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P. 85, ll 26. When that I was and a little tiny boy, etc.] Here again we have an old song, scarcely worth correction. Gainst knąves and thieves must evidently be, against knave and thief. When I was a boy, my folly and mis. chievous actions were little regarded; but when I came to manhood, men shut their gates against me, as a kirave' and a thief.
Sir Thomas Haumer rightly reduces the subse. quent vords, beds and heads, to the singular number; and a little alteration is still wanting at the beginning of some of the stanzas.
Mr. Stecveus observes in a note at the end of Much ado about Nothing, that the play had formerly 'passed under the name of Benedict and Beairix. It seems to have been the court.fashion to alter the titles. A very ingenious lady, with whom I have the honour.io be acquainted, Mrs. Askew of Queen's - Square, has a fine copy of the second folio edition of Shakspeare, which formerly belonged to King Charles I. and was a present from him to his Master of the Revels, Sir Thomas Herbert. Sir Thomas has aliorrd five titles in the list of the plays, to „Benedict anii Beatrice, to Pyramus and Thisby, Rosalinde, Mr. Paroles, and Mæivolio.“ · It is lamentable to see how far party and pre Judice will carry the wisest men, eyert agamist their own practice and opinions, Milton, in his Eixovozaúsnis, çensures King Charles for reading „one whom (says' he) we weil kuew was the closet companion of his solitudes, William Shakspeare.“ FINMER.
I have followed the regulation proposed by Sir T. Hairmer and Dr. Farmer; and consequently, in
stead of knaves, thieves, beds, and heads, have printed „krave, thief,“ etc.
Fr. Farmer might have observed, that the alte rations of the titles are in his Majesty's own hand." writing, materially differing from Sir Thomas Her. bert's, of which the same volume aifords more than one specimen.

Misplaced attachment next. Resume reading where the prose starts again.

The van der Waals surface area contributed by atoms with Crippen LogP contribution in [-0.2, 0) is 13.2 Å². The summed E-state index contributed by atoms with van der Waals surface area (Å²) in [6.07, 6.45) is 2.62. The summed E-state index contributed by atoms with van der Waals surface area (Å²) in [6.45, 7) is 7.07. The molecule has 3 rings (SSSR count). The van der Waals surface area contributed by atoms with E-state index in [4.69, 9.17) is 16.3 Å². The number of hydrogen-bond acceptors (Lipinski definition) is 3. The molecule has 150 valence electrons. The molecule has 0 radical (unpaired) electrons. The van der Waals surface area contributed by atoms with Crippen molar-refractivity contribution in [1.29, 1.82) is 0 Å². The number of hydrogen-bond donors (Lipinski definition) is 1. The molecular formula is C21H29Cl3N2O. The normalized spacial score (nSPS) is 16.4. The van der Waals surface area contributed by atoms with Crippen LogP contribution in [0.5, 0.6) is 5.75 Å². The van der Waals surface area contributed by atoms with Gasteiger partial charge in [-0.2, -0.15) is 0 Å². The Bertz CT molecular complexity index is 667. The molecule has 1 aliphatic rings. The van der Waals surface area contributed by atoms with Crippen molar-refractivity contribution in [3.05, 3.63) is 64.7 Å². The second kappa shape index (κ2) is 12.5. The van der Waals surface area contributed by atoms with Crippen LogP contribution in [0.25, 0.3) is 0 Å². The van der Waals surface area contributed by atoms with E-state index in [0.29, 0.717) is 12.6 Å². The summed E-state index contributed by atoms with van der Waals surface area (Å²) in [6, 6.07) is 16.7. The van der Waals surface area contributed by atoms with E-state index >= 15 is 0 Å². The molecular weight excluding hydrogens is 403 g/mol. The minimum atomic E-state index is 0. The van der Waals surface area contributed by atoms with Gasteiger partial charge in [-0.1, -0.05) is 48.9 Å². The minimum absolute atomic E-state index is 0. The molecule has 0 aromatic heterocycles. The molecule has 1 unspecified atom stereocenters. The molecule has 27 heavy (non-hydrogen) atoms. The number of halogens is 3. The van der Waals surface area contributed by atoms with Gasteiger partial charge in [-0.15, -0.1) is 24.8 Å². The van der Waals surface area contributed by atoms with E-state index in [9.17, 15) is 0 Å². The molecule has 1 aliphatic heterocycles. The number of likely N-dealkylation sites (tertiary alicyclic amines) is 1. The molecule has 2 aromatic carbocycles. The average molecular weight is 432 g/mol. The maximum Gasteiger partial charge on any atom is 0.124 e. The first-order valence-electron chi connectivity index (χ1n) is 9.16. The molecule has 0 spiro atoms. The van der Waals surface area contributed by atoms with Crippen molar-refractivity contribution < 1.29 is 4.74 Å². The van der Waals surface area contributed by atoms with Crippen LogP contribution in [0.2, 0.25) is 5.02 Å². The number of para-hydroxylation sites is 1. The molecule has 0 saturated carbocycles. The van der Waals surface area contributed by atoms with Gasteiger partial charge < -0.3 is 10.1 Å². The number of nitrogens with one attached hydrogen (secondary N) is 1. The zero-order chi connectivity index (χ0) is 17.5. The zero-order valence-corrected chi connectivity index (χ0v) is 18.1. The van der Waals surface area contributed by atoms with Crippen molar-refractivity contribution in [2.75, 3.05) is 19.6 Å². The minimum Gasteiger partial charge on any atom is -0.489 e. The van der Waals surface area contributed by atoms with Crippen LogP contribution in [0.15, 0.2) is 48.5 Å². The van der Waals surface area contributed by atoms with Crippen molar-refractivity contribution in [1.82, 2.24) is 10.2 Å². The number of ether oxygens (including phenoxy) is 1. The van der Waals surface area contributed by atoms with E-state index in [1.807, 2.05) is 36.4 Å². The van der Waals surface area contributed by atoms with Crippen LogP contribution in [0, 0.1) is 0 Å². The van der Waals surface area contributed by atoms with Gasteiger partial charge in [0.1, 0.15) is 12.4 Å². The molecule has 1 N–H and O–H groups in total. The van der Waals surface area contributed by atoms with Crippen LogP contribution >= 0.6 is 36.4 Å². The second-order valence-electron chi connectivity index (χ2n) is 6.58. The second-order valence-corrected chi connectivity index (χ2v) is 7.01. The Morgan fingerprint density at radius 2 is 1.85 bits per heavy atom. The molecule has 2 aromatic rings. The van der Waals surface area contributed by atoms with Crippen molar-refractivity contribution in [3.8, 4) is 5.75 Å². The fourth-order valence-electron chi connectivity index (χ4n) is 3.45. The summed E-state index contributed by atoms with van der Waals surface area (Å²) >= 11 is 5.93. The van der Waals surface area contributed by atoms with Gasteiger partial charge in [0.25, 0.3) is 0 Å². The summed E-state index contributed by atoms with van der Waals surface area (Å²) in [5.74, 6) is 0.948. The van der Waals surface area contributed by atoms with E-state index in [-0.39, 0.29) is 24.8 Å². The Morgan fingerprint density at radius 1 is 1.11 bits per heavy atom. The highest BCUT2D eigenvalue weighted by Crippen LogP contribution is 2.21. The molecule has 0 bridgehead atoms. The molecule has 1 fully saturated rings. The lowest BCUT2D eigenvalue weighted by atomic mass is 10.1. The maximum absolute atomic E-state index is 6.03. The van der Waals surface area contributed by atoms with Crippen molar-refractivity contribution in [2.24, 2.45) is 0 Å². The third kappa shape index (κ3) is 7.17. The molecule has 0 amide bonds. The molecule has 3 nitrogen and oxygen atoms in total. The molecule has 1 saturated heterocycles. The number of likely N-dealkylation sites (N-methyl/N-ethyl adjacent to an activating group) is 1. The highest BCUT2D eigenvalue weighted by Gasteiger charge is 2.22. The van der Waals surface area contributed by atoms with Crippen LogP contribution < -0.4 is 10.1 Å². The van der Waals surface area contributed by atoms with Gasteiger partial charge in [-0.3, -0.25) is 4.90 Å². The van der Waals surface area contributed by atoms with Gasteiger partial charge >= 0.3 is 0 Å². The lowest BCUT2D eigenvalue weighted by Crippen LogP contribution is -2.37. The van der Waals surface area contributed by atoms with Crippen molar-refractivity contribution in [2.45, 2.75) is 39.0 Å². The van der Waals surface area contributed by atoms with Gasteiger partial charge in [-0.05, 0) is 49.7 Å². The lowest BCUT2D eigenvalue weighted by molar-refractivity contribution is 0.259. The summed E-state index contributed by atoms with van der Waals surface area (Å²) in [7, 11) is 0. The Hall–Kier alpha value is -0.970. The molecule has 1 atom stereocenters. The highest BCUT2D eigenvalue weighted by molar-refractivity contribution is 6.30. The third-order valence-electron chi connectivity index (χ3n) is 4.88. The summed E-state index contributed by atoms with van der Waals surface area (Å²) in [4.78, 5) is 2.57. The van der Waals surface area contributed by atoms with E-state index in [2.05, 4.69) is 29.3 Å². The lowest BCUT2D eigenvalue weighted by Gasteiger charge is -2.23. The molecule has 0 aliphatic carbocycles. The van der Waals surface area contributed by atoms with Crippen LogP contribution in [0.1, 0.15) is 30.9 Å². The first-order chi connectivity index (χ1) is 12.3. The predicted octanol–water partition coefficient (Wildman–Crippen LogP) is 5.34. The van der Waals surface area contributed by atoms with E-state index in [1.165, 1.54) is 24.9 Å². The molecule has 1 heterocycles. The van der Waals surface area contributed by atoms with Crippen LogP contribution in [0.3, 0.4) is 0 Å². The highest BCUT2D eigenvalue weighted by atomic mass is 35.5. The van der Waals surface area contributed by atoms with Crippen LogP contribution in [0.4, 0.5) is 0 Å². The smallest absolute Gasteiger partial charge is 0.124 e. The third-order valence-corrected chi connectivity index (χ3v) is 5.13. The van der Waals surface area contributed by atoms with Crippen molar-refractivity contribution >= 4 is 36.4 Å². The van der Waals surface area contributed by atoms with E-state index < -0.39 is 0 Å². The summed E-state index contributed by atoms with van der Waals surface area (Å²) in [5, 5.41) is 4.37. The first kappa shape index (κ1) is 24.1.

I learn from another inanille script note in it, that Jolu Lowine acıed King Henry VIII. and Johı, Taylor the part of Hamlet. The book is now in my possession.
To the concluding remark of Dr. Farmer, máy be added the following passage from An Appeal io all rational men concerning King Charles's Trial, by John Cooke, 1619: „Had' he but studied scripture half so much as Ben Jonsoir or Shak. speare, he might have learnt that when Amaziah was sattled in the kingdom, he suddenly did justice upon those servants which killed his father Joash,“ etc. With this quotation I was furnished by Mr. Maloire.
A quarto volume of plays attributed to 'Shak. speare, with the cypher of King Charles II. on the back of it, 'is preserved in Mr. Garrick's col. lection.
Though we are well' convinced that Shakspeare has written slight ballads for the sake of discriminating characters more strongly, or for 'other ncoessary purposes, in the course of his mixet dramas, it is scarce credible, that afier he had cleared his stage, he should exhibit his Clown afreshi,
and with so poor a recommendation is his song, which is uiterly unconnected witfî the subject of the preceding comedy. I do not thered fure hesitate so call the 110nsensical ditty hefore uus, some buffoon actor's composition, whicle ivas" accidentally tackel to the Prompter's copy of
Twelfth - Night, having been casually subjoined to it for the diversion, or at the call, of the lowest order of spectators. In the year 1766, I saw the late Mr. Weston summoned out and obliged to sing Johnny Pringle and his Pig,' after the performance of Voltaire's Mahomet, at the Theatre Royal in Drury-Lane. STEEVENS.